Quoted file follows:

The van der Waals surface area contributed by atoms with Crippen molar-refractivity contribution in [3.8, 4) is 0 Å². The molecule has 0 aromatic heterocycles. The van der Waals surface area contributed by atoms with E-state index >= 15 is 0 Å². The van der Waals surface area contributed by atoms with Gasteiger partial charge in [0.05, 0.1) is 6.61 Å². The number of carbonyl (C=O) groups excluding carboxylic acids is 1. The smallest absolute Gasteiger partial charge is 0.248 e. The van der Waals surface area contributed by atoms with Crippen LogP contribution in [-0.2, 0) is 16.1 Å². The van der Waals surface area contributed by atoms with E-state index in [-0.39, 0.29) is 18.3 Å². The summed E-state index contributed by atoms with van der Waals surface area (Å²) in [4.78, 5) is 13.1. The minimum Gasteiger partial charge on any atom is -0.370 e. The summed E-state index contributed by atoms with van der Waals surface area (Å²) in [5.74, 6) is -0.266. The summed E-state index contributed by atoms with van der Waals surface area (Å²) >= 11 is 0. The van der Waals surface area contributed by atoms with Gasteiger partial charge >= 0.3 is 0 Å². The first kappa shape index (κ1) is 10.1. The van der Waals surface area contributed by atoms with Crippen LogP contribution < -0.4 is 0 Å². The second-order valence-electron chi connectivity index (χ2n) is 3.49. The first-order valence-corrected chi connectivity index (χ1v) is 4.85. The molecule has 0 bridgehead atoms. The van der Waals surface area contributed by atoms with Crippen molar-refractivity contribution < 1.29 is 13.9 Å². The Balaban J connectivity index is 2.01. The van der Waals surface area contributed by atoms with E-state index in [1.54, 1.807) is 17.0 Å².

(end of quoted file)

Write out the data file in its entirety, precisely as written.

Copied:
The van der Waals surface area contributed by atoms with Crippen molar-refractivity contribution in [3.8, 4) is 0 Å². The molecule has 0 aromatic heterocycles. The van der Waals surface area contributed by atoms with E-state index >= 15 is 0 Å². The van der Waals surface area contributed by atoms with Gasteiger partial charge in [0.05, 0.1) is 6.61 Å². The number of carbonyl (C=O) groups excluding carboxylic acids is 1. The smallest absolute Gasteiger partial charge is 0.248 e. The van der Waals surface area contributed by atoms with Crippen LogP contribution in [-0.2, 0) is 16.1 Å². The van der Waals surface area contributed by atoms with E-state index in [-0.39, 0.29) is 18.3 Å². The summed E-state index contributed by atoms with van der Waals surface area (Å²) in [4.78, 5) is 13.1. The minimum Gasteiger partial charge on any atom is -0.370 e. The summed E-state index contributed by atoms with van der Waals surface area (Å²) in [5.74, 6) is -0.266. The summed E-state index contributed by atoms with van der Waals surface area (Å²) >= 11 is 0. The van der Waals surface area contributed by atoms with Gasteiger partial charge >= 0.3 is 0 Å². The first kappa shape index (κ1) is 10.1. The van der Waals surface area contributed by atoms with Crippen LogP contribution < -0.4 is 0 Å². The second-order valence-electron chi connectivity index (χ2n) is 3.49. The first-order valence-corrected chi connectivity index (χ1v) is 4.85. The molecule has 0 bridgehead atoms. The van der Waals surface area contributed by atoms with Crippen molar-refractivity contribution < 1.29 is 13.9 Å². The Balaban J connectivity index is 2.01. The van der Waals surface area contributed by atoms with E-state index in [1.54, 1.807) is 17.0 Å².